The Jamaica Plain Neighborhood Council (JPNC) held its regular monthly meeting this past Tuesday evening via Zoom. The council members tackled a full agenda over the course of the 90-minute meeting.
On hand for the meeting were chairman Will Cohen and fellow members Nicholas Chaves, David Baron, Peg Preble, Renee Stacey Welch, Omer Hecht, Bernard Doherty, Michael Reiskind, Paige Sparks, Sarah Freeman, Gert Thorne, Alexis Rickmers, and Trevor Wissink-Adams.
Jamaica Plain’s new State Rep., Samantha Montano, also was on hand for the meeting.
It was announced that the mayor’s office will be holding a coffee hour Friday morning (tomorrow) at the Egleston Square Branch Library from 10-11.
Welch, the chair of the Housing and Development Committee, presented a letter for approval by the full council asking the mayor’s office for funding for landlord education and support regarding the rental voucher process and seeking to increase the affordable housing requirements to 25% for future developments.
There was some heated debate about the letter. Hecht, who is a landlord, responded by referring to landlords as the “leeches of society” — a comment that drew a rebuke from Cohen — and said that landlords don’t need support.
However, Welch said that the point of the letter is to assist landlords in order to make more units available for tenants with vouchers.
Cohen, who is an urban planner, noted that there are many organizations that already address the issues raised in the letter and took exception to some of the statements in the letter. Most significantly, Cohen said that asking for an increase to 25 percent of affordable housing in developments not only is unworkable and counterproductive, but also would “reflect poorly on the council” for taking a position that has no chance of becoming policy by the city.
Doherty agreed with Cohen’s comments and added that the real issue is that the median income level in Jamaica Plain leaves out many low-income residents from the housing market, even for so-called affordable units.
“Rents of $3000, even $2000, for a one-bedroom apartment are unaffordable for many people,” said Doherty who also added that the mayor is doing about as much as possible given the present housing environment.
“Do we want to adapt a practical stance or request something that is aspirational?” asked Reiskind.
The council eventually voted not to send the letter.
Baron, the chair of the Zoning Committee, noted that the committee had not taken any votes at its last meeting, which left the full JPNC (which votes on the recommendations of the Zoning Committee) with nothing to take up at this time.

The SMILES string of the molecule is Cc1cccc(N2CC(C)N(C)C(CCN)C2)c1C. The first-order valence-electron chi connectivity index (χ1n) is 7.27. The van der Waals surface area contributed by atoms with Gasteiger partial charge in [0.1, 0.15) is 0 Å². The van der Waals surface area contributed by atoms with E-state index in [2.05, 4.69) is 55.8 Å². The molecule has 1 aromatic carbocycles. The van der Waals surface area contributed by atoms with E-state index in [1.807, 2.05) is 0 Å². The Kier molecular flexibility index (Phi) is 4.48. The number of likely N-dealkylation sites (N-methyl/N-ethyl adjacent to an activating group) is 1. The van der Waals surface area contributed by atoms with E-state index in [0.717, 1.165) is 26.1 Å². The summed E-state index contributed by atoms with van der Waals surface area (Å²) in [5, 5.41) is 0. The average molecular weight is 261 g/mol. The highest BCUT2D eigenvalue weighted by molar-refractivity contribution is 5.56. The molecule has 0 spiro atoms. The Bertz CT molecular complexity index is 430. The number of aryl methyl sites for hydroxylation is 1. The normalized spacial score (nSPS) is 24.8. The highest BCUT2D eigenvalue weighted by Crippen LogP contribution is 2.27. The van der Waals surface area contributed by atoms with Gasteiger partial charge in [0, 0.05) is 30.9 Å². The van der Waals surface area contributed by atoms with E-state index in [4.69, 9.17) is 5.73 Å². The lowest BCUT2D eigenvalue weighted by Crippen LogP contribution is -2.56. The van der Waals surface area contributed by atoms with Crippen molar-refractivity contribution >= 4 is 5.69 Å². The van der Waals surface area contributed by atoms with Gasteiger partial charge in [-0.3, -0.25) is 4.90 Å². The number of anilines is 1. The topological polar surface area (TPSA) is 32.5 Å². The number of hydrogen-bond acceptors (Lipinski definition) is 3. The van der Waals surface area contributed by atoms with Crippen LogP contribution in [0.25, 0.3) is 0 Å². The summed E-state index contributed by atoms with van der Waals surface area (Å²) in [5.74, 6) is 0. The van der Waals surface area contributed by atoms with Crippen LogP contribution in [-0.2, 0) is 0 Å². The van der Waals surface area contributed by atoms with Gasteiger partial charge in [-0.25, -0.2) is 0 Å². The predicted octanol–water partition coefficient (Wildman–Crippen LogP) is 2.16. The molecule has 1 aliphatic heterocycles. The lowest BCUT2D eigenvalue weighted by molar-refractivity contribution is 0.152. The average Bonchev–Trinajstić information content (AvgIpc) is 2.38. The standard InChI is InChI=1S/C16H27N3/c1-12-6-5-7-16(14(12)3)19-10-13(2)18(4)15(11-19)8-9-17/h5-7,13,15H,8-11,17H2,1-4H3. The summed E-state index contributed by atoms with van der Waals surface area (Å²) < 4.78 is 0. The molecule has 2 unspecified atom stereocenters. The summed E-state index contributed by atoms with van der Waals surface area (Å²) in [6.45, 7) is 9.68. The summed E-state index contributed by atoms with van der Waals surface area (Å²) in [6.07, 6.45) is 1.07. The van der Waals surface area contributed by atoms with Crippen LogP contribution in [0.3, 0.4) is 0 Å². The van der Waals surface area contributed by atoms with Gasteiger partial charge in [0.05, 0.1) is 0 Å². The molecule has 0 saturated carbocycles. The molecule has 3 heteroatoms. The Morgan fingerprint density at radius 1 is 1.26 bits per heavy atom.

Rickmers from the Parks Committee reported that the group is focused on community outreach and its next big project will involve the clean-up of the Muddy River.
Sparks, the chair of the Outreach Committee, reported that the committee spent time discussing the upcoming council election. She said that the Outreach Committee has recommended Saturday, June 24, for the annual council election. She noted that there will be paper and digital voting options.
After the council unanimously approved that date, Sparks said there will be a need for volunteers for the positions of poll workers and vote-counters.
Sparks also mentioned that the committee is discussing the possibility of having the JPNC register as a 501(3)(c) non-profit charitable organization.
Reiskind of the Business Committee reported that his group is still in the process of seeking more trash barrels in the area from the city and MBTA.
He also noted that the proposal for new bicycle lanes in various locations in JP is a hot topic in the community. He added that the committee will be asking the city for road repairs and additional street-sweeping.
Doherty informed the council of the MWRA’s plans for a new, 10-foot water line that will traverse under JP at a depth of 400-500 feet.
The council members unanimously voted to elect three new members to the committee, Danielle Sommer, Lorenzo Bartoloni, and Peter DeCotis, to fill three of the five vacant seats on the council.